Ocean Station Vessel Delta reported a critical shortage of weather balloons, and requested that Coast Guard Air Station Salem fly out and air drop replacements. Sheesh! Fly over the North Atlantic just to deliver oversized condoms? You’d think, as Ops Officer, I could have scheduled someone else to go, but recent heavy SAR cases had depleted the pool of goat herders
Water landing rescues were not always possible, of course, and in the aftermath of the Marine Electric sinking in 1983, the Coast Guard Rescue Swimmer program was developed. This new capability obviated the need for water landings, and the Pelican was subsequently replaced by the non-amphibious HH-60 Jay Hawk. To those who flew the Pelican, it was always a comfort to know that the water landing option existed, and could be trusted when the need arose.
To learn to fly a helicopter it takes time, perseverance, patience etc., and of course, an understanding instructor. My instructor was a nice fellow. At times he would become somewhat excited. And at times he would shout and there would be white stuff around his mouth but I was polite and pretended not to notice and just go flying on.
That afternoon we started to ferry the survivors from Courageous to the USS Saipan. We made three sorties to Saipan, the first with the five most seriously injured. The second sortie we moved another 15 (a few round trips). On the sortie, we moved three that did not survive. Out of 52 people on Olo Yumi, there were 38 lives saved, 10 deceased and four were never found. A long day.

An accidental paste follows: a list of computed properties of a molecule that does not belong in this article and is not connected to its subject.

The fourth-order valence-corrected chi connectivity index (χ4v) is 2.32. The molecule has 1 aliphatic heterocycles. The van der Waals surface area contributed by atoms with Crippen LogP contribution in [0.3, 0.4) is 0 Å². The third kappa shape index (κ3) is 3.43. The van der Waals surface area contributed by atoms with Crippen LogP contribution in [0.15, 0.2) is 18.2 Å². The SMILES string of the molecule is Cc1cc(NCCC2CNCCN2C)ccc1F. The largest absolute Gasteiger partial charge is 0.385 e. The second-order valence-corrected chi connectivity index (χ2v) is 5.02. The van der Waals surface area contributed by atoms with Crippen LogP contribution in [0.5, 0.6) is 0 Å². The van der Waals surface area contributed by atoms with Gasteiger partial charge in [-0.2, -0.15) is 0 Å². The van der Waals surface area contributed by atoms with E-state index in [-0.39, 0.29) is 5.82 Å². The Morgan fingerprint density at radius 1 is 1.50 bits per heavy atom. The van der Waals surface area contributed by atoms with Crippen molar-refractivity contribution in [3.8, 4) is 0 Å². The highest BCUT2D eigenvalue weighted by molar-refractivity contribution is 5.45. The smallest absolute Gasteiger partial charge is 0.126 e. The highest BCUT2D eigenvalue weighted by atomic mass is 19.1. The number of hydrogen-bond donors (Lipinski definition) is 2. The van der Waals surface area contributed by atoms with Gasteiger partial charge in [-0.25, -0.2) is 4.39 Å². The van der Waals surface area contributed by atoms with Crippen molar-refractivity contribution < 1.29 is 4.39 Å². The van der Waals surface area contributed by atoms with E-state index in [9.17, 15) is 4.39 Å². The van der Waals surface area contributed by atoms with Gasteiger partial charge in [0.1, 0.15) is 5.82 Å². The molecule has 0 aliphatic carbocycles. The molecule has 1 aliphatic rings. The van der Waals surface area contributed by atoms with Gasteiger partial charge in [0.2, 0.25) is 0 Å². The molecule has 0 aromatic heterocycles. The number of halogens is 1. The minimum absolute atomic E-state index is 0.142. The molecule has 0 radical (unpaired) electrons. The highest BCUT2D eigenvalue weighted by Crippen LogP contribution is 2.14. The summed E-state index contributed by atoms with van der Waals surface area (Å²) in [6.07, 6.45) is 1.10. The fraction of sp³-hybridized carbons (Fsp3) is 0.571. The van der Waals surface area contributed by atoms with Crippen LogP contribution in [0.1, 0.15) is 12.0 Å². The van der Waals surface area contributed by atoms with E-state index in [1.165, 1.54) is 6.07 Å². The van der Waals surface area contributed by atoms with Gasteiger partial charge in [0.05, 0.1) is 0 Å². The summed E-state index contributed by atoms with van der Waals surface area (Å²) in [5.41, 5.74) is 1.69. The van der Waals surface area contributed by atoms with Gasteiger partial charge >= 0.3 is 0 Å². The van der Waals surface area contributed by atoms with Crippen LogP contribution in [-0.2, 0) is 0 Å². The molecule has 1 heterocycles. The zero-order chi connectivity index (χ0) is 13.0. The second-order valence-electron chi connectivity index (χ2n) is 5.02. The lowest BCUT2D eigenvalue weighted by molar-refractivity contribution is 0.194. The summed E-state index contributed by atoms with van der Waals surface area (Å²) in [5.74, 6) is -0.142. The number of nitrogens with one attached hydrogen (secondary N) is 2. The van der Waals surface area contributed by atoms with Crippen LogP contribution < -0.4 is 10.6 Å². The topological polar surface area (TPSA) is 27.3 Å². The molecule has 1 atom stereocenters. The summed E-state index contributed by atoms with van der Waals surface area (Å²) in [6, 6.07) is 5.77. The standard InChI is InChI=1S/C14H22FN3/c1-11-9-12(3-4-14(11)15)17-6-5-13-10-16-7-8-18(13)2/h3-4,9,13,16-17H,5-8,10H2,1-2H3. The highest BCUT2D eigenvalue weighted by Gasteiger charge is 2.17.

During 3 – 7 July 1969 a strong weather front blanketed the eastern Great Lakes and the North East. Within the front were an unusual number of severe thunderstorms and tornadoes. CCGD9 RCC in Cleveland was overwhelmed with over 200 overdue vessels and distress calls.
Well , t’was a dark and stormy night on February 7, 1969, at Coast Guard Air Station (CGAS) Port Angeles, Washington. I was standing the HU-16E ready Copilot duty with my Aircraft Commander LT David Ira Nelson. Dave referred to himself as the world’s oldest Lieutenant at the age of thirty five.
The PBM training program was divided into morning, afternoon, and evening launches. Crews reporting for the morning launch found their planes lined up on the concrete apron and standing tall on beaching gear (two main mounts and a tail wheel).
For a first-tour Coast Guard aviator right out of flight training, standing the duty at old Salem Air Station was exciting. The anticipation of a possible SAR case kept the adrenaline pump at the ready. But in the winter when all those SAR-generating pleasure boats were hibernating in shipyards, duty nights could be quietly spent watching TV. Or what was more interesting, listening to the old hands swap sea stories. And since all of my SDOs were WWII veterans, some of those tales were bound to impress a junior birdman like me.
This is the story of Captain Bud Muench. His flight was inspired by the 1919 flight of USCG Aviator #1, Elmer Stone, the pilot on very 1st flight across the Atlantic Ocean. Captain Muench’s flight occurred in the summer of 1956. Here, in his own words, is the story of his amazing journey.